Windhoek — Finally, the long-standing and frosty courtship between the Namibian Rugby Union (NRU) and its main financial backers MTC has been consummated.
The rugby partners appear to have struck the right chord at the right time, at least for the time being.
MTC announced that it has agreed to avail a staggering N$2.5 million to keep afloat local rugby this year.
The MTC Rugby Premier League will receive N$1.7 million, while N$800 000 will go towards the African Championship campaign. Money has also been allocated for administration and referees development.
The financially crippled rugby union got a shot in the arm when giant telecommunications company MTC back-tracked on its earlier decision to stop all funding to the troubled union with immediate effect.
At the time, MTC told the thick-hide NRU officials in no uncertain terms where to get off after damaging accusations of mismanagement and financial irregularities surfaced.
The furore, which followed the revelations, prompted aggrieved members to roll up their sleeves and to pass a motion of no-confidence in the previous regime.
"While we received some harsh criticism from some angry members of the public our decision was in the best interest of improving the standard of rugby in the long term and had nothing to do with the sponsorship per se.
"It was merely a temporally resolution and not a permanent one, because we knew that the NRU had the potential, given the right leadership, to bounce back and take up the challenge," said MTC Chief Human Capital and Corporate Affairs Officer, Tim Ekandjo, at the unveiling of the sponsorship deal in Windhoek yesterday.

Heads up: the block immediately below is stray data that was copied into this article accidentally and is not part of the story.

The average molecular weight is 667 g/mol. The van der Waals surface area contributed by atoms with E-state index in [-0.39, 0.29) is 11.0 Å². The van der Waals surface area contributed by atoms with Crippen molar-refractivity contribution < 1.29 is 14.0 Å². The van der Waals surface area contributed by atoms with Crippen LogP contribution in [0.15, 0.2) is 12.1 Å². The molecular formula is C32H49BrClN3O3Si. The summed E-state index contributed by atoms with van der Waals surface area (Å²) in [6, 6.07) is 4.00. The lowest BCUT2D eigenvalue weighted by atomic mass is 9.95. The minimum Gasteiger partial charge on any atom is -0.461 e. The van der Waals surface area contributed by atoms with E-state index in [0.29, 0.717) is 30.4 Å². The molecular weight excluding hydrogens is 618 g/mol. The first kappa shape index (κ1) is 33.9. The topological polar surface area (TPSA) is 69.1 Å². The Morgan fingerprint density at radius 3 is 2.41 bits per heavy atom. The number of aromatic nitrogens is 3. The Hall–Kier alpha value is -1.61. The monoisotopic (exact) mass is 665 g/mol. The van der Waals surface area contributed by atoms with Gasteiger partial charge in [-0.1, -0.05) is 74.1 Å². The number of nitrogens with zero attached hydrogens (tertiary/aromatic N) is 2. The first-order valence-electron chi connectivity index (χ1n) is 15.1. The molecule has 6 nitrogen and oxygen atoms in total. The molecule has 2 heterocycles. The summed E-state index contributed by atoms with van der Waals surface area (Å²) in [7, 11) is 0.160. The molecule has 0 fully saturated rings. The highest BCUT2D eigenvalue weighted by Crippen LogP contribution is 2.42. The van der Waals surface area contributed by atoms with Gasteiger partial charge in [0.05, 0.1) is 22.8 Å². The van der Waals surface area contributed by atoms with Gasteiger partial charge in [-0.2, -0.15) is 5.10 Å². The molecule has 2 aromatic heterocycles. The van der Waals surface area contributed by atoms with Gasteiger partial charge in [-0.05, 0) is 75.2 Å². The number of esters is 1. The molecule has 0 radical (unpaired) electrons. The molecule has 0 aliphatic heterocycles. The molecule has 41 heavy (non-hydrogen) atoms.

Furthermore, the articulate and youthful MTC strongman added that the company has set four key conditions for the NRU, which require that the newly-elected NRU leadership come up with effective governance structures that will support their vision and that the NRU should share audited financial statements so that MTC understands how funds are managed after allegations of gross mismanagement were reported.
"It's our sincere belief that the newly elected NRU management under the leadership of Bradley Basson will take the game of rugby to the next level. We were very impressed with the résumés of the newly elected leaders who appear to possess very strong business acumen and expertise. We are also satisfied with the governance structures implemented, which we believe to be a strong foundation for the new NRU going forward," Ekandjo said.
However, Ekandjo expressed reservations about the NRU's audited statements, which he says were inconclusive either through negligence or mismanagement, and suggested that the culprits be brought to book.
"We hold the current NRU management accountable to this commitment."
MTC has in the meantime softened its hardcore insistence on exclusivity and will allow the NRU to source funds elsewhere to realize its full potential, since the union is still in the woods in as far as finances are concerned.
It will cost about N$2 million for the U-19's and the Sevens national team to participate in upcoming international tournaments.
At the same occasion, Deputy Minister of Youth, National Service, Sport and Culture Pohamba Shifeta, urged sports administrators to get their ducks in a row and said there is a continued lack of progress among many sporting disciplines, which are seriously hampered by nasty off-the-field issues.
"We don't want to interfere in the internal affairs of sports codes but it should be observed that we have an obligation to intervene in the best interest of the public should the situation demand action from our side."
Shifeta also threw his weight behind Ekandjo's earlier call to bring sports leaders to book should there be any evidence of mismanagement. "Any member or sports administrator who served in the previous leadership should be held accountable for monies lost during their tenure."